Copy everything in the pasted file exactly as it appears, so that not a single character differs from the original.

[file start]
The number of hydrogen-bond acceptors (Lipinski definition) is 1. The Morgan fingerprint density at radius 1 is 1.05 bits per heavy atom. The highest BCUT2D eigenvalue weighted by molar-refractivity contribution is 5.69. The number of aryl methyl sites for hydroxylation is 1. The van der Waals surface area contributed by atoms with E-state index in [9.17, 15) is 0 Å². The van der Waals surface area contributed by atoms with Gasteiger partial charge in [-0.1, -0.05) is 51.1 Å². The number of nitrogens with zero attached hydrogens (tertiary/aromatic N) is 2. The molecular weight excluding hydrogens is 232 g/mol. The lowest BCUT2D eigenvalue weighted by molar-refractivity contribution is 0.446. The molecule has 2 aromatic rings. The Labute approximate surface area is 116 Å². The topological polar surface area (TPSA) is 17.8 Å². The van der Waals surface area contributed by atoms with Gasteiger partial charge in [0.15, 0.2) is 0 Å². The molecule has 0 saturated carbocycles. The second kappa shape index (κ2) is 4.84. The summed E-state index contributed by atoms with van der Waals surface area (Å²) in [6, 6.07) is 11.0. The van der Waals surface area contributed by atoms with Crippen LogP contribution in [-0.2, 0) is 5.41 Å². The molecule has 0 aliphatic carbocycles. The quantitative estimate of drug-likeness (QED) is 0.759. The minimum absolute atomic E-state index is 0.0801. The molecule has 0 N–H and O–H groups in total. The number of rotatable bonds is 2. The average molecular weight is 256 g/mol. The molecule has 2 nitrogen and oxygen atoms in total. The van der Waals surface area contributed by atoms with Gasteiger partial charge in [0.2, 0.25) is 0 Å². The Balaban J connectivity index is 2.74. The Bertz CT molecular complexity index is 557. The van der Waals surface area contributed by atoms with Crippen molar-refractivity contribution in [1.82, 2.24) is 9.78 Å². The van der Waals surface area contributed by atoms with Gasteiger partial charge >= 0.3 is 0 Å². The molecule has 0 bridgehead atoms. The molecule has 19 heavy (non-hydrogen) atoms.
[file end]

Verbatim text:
The number of hydrogen-bond acceptors (Lipinski definition) is 1. The Morgan fingerprint density at radius 1 is 1.05 bits per heavy atom. The highest BCUT2D eigenvalue weighted by molar-refractivity contribution is 5.69. The number of aryl methyl sites for hydroxylation is 1. The van der Waals surface area contributed by atoms with E-state index in [9.17, 15) is 0 Å². The van der Waals surface area contributed by atoms with Gasteiger partial charge in [-0.1, -0.05) is 51.1 Å². The number of nitrogens with zero attached hydrogens (tertiary/aromatic N) is 2. The molecular weight excluding hydrogens is 232 g/mol. The lowest BCUT2D eigenvalue weighted by molar-refractivity contribution is 0.446. The molecule has 2 aromatic rings. The Labute approximate surface area is 116 Å². The topological polar surface area (TPSA) is 17.8 Å². The van der Waals surface area contributed by atoms with Gasteiger partial charge in [0.15, 0.2) is 0 Å². The molecule has 0 saturated carbocycles. The second kappa shape index (κ2) is 4.84. The summed E-state index contributed by atoms with van der Waals surface area (Å²) in [6, 6.07) is 11.0. The van der Waals surface area contributed by atoms with Crippen LogP contribution in [-0.2, 0) is 5.41 Å². The molecule has 0 aliphatic carbocycles. The quantitative estimate of drug-likeness (QED) is 0.759. The minimum absolute atomic E-state index is 0.0801. The molecule has 0 N–H and O–H groups in total. The number of rotatable bonds is 2. The average molecular weight is 256 g/mol. The molecule has 2 nitrogen and oxygen atoms in total. The van der Waals surface area contributed by atoms with Gasteiger partial charge in [0.2, 0.25) is 0 Å². The Balaban J connectivity index is 2.74. The Bertz CT molecular complexity index is 557. The van der Waals surface area contributed by atoms with Crippen molar-refractivity contribution in [1.82, 2.24) is 9.78 Å². The van der Waals surface area contributed by atoms with Gasteiger partial charge >= 0.3 is 0 Å². The molecule has 0 bridgehead atoms. The molecule has 19 heavy (non-hydrogen) atoms.